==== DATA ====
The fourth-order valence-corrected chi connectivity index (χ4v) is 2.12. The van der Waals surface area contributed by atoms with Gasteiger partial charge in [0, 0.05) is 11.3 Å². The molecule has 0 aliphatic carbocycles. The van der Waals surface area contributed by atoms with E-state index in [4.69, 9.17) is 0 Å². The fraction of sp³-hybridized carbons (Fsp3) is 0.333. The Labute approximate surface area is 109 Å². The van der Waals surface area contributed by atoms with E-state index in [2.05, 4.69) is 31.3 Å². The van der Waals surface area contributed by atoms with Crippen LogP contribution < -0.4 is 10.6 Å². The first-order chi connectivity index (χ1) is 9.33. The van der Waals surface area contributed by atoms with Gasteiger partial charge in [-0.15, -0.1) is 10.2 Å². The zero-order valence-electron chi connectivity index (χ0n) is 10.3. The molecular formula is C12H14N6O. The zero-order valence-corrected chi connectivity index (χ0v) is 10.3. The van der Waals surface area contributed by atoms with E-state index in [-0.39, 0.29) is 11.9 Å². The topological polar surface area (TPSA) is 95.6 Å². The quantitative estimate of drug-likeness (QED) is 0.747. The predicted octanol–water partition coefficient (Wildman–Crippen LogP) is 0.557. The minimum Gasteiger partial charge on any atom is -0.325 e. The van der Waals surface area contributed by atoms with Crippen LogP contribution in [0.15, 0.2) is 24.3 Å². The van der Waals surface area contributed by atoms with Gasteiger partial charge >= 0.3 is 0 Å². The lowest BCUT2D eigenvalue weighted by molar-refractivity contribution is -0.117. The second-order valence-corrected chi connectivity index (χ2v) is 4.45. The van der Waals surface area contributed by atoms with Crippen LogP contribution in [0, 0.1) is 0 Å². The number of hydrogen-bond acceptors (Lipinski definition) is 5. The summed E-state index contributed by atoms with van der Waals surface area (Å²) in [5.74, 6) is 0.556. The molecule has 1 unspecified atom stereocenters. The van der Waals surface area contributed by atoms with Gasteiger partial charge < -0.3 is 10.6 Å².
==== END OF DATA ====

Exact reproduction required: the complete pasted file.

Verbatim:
The fourth-order valence-corrected chi connectivity index (χ4v) is 2.12. The van der Waals surface area contributed by atoms with Gasteiger partial charge in [0, 0.05) is 11.3 Å². The molecule has 0 aliphatic carbocycles. The van der Waals surface area contributed by atoms with E-state index in [4.69, 9.17) is 0 Å². The fraction of sp³-hybridized carbons (Fsp3) is 0.333. The Labute approximate surface area is 109 Å². The van der Waals surface area contributed by atoms with E-state index in [2.05, 4.69) is 31.3 Å². The van der Waals surface area contributed by atoms with Crippen LogP contribution < -0.4 is 10.6 Å². The first-order chi connectivity index (χ1) is 9.33. The van der Waals surface area contributed by atoms with Gasteiger partial charge in [-0.15, -0.1) is 10.2 Å². The zero-order valence-electron chi connectivity index (χ0n) is 10.3. The molecular formula is C12H14N6O. The zero-order valence-corrected chi connectivity index (χ0v) is 10.3. The van der Waals surface area contributed by atoms with E-state index in [-0.39, 0.29) is 11.9 Å². The topological polar surface area (TPSA) is 95.6 Å². The quantitative estimate of drug-likeness (QED) is 0.747. The predicted octanol–water partition coefficient (Wildman–Crippen LogP) is 0.557. The minimum Gasteiger partial charge on any atom is -0.325 e. The van der Waals surface area contributed by atoms with Crippen LogP contribution in [0.15, 0.2) is 24.3 Å². The van der Waals surface area contributed by atoms with Gasteiger partial charge >= 0.3 is 0 Å². The lowest BCUT2D eigenvalue weighted by molar-refractivity contribution is -0.117. The second-order valence-corrected chi connectivity index (χ2v) is 4.45. The van der Waals surface area contributed by atoms with Crippen LogP contribution in [0, 0.1) is 0 Å². The number of hydrogen-bond acceptors (Lipinski definition) is 5. The summed E-state index contributed by atoms with van der Waals surface area (Å²) in [5.74, 6) is 0.556. The molecule has 1 unspecified atom stereocenters. The van der Waals surface area contributed by atoms with Gasteiger partial charge < -0.3 is 10.6 Å².